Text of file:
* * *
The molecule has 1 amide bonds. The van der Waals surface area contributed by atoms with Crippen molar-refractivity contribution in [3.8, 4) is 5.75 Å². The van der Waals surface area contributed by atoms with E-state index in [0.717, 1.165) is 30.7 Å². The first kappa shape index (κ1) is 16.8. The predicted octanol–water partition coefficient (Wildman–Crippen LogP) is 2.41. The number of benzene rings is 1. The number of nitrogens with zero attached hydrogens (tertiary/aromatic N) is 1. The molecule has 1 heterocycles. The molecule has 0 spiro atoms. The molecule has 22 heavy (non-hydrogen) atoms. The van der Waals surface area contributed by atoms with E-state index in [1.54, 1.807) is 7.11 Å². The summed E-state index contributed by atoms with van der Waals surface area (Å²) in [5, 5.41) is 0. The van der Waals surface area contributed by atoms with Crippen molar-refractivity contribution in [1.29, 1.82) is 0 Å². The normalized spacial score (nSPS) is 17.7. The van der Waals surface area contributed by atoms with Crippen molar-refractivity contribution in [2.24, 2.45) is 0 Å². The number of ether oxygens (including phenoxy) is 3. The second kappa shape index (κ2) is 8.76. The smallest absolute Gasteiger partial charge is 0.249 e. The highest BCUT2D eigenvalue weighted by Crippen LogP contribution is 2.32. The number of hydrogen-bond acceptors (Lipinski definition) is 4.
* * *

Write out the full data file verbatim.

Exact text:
The molecule has 1 amide bonds. The van der Waals surface area contributed by atoms with Crippen molar-refractivity contribution in [3.8, 4) is 5.75 Å². The van der Waals surface area contributed by atoms with E-state index in [0.717, 1.165) is 30.7 Å². The first kappa shape index (κ1) is 16.8. The predicted octanol–water partition coefficient (Wildman–Crippen LogP) is 2.41. The number of benzene rings is 1. The number of nitrogens with zero attached hydrogens (tertiary/aromatic N) is 1. The molecule has 1 heterocycles. The molecule has 0 spiro atoms. The molecule has 22 heavy (non-hydrogen) atoms. The van der Waals surface area contributed by atoms with E-state index in [1.54, 1.807) is 7.11 Å². The summed E-state index contributed by atoms with van der Waals surface area (Å²) in [5, 5.41) is 0. The van der Waals surface area contributed by atoms with Crippen molar-refractivity contribution in [1.29, 1.82) is 0 Å². The normalized spacial score (nSPS) is 17.7. The van der Waals surface area contributed by atoms with Crippen molar-refractivity contribution in [2.24, 2.45) is 0 Å². The number of ether oxygens (including phenoxy) is 3. The second kappa shape index (κ2) is 8.76. The smallest absolute Gasteiger partial charge is 0.249 e. The highest BCUT2D eigenvalue weighted by Crippen LogP contribution is 2.32. The number of hydrogen-bond acceptors (Lipinski definition) is 4.